Prof Eyal Banin, Hadassah Medical Center, Jerusalem, Israel

Professor Eyal Banin is Director of the Center for Retinal and Macular Degenerations (CRMD) at the Department of Ophthalmology at Hebrew University-Hadassah Medical Center in Jerusalem, Israel.  He is a graduate of the Hebrew University-Hadassah School of Medicine, holds a Ph.D. in Neurobiology from the Hebrew University, and completed his ophthalmology residency at Hadassah Medical Center in 1998. Following a post-doctoral and medical retina fellowship at the University of Pennsylvania’s Scheie Eye Institute in Philadelphia, he was appointed head of the Medical Retina Service and the CRMD at Hadassah. His main clinical and research focus is in the field of retinal and macular degenerations, including the development and application of novel cell- and gene-based therapies for these diseases. The recipient of many research grants from Israeli and foreign institutions, Dr. Banin has authored and published over 110 papers and articles in leading medical journals.

Prof  Jean Bennett, University of Pennsylvania Perelman School of Medicine, USA

Jean Bennett, MD, PhD, the F.M. Kirby Professor of Ophthalmology, Professor of Cell and Developmental Biology, and Co-Director of the Center for Advanced Retinal and Ocular Therapeutics (CAROT) at the University of Pennsylvania Perelman School of Medicine. She has developed gene transfer approaches to test treatment strategies for retinal degenerative and ocular neovascular diseases, to elucidate retinal differentiation pathways and to identify pathogenetic mechanisms that lead to blindness.  Her research with Dr. Albert Maguire, conducted at UPenn over the past 25 years, has established the scientific underpinnings which made it possible to test the first potential definitive retinal gene therapy treatment for patients with blinding retinal degenerations. Dr. Bennett is the Scientific Director of gene therapy clinical trials for a congenital blindness. These studies, carried out at Children’s Hospital of Philadelphia and sponsored by Spark Therapeutics, are in follow-up in Phase 3 (pivotal) studies and could lead to approval of the first ocular gene therapy drug. This could also be the first approved gene therapy drug in the USA and the first approved gene therapy for a blinding disorder worldwide.  A second study in progress at CAROT, carried out at UPenn and at CHOP, targets a blinding disease called Choroideremia. Dr. Bennett’s Center continues to work hard to develop treatments that could be applied to other genetic and acquired blinding conditions.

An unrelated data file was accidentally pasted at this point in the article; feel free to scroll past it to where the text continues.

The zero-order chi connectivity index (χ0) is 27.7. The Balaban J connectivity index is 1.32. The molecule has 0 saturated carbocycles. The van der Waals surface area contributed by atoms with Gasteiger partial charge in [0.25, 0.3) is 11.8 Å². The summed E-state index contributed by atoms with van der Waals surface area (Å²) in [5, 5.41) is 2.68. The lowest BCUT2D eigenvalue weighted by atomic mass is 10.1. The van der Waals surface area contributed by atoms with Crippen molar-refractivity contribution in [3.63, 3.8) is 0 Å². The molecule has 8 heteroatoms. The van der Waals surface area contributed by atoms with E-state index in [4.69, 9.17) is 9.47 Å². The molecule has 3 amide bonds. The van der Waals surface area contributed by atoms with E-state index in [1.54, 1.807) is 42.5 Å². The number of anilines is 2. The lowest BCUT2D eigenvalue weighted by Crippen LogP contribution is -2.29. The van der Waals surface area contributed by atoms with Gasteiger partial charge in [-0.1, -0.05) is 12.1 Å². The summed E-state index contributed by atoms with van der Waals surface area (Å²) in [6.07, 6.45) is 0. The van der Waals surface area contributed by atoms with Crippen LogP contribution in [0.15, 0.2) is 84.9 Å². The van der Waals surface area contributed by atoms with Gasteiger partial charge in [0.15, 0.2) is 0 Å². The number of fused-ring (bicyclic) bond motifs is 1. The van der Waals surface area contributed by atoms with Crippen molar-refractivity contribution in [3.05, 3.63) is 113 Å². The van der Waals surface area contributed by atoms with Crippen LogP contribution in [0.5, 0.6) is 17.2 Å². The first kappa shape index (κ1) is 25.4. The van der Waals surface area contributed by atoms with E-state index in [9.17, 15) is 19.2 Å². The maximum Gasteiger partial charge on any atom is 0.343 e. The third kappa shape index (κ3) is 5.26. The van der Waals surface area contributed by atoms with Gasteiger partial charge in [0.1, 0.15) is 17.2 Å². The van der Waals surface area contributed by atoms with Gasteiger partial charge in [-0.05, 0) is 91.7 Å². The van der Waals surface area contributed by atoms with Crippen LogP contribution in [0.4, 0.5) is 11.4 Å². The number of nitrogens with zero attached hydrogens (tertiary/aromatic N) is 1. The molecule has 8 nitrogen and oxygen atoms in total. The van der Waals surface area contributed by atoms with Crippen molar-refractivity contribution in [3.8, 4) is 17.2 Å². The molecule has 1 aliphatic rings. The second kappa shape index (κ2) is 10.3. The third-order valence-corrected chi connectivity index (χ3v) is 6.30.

Prof Pierre Chambon,IGBMC, Strasbourg, France

Pierre Chambon, who is Professor of Molecular Genetics at the Institute of Advanced Studies at the Strasbourg University, is Honorary Professor at the Collège de France (Paris), and Emeritus Professor at the Faculty of Medicine of the Strasbourg University. He is the founder and former Director of the Institute for Genetics and Cellular and Molecular Biology (IGBMC), and the founder and former Director of the Institut Clinique de la Souris (ICS/MCI), in Strasbourg, France.

Over the last 50 years, his scientific achievements are logically inscribed in an uninterrupted series of discoveries in the field of transcriptional control of gene expression in higher eukaryotes: discovery of PolyADPRibose (1963), discovery of multiple RNA polymerases (1969), major contribution to the elucidation of chromatin structure, the Nucleosome (1974), discovery of animal split genes (1977), discovery of multiple promoter elements and their cognate factors (1980-1993) and of transcriptional enhancers (1981). During the last 30 years his studies on the structure and function of nuclear receptors have changed our concept of signal transduction and endocrinology. By cloning the estrogen and progesterone receptors, and discovering the retinoic acid receptor family, Pierre Chambon markedly contributed to the discovery of the superfamily of nuclear receptors, and to the elucidation of their universal mechanism of action that links transcription, physiology and pathology. Through extensive site-directed mutagenesis and genetic studies in the mouse, Pierre Chambon unveiled the paramount importance of nuclear receptor signaling in embryonic development and homeostasis at the adult stage. These discoveries have revolutionized the fields of development, endocrinology and metabolism, and their disorders, pointing to new tactics for drug discovery, and finding important applications in biotechnology and modern medicine.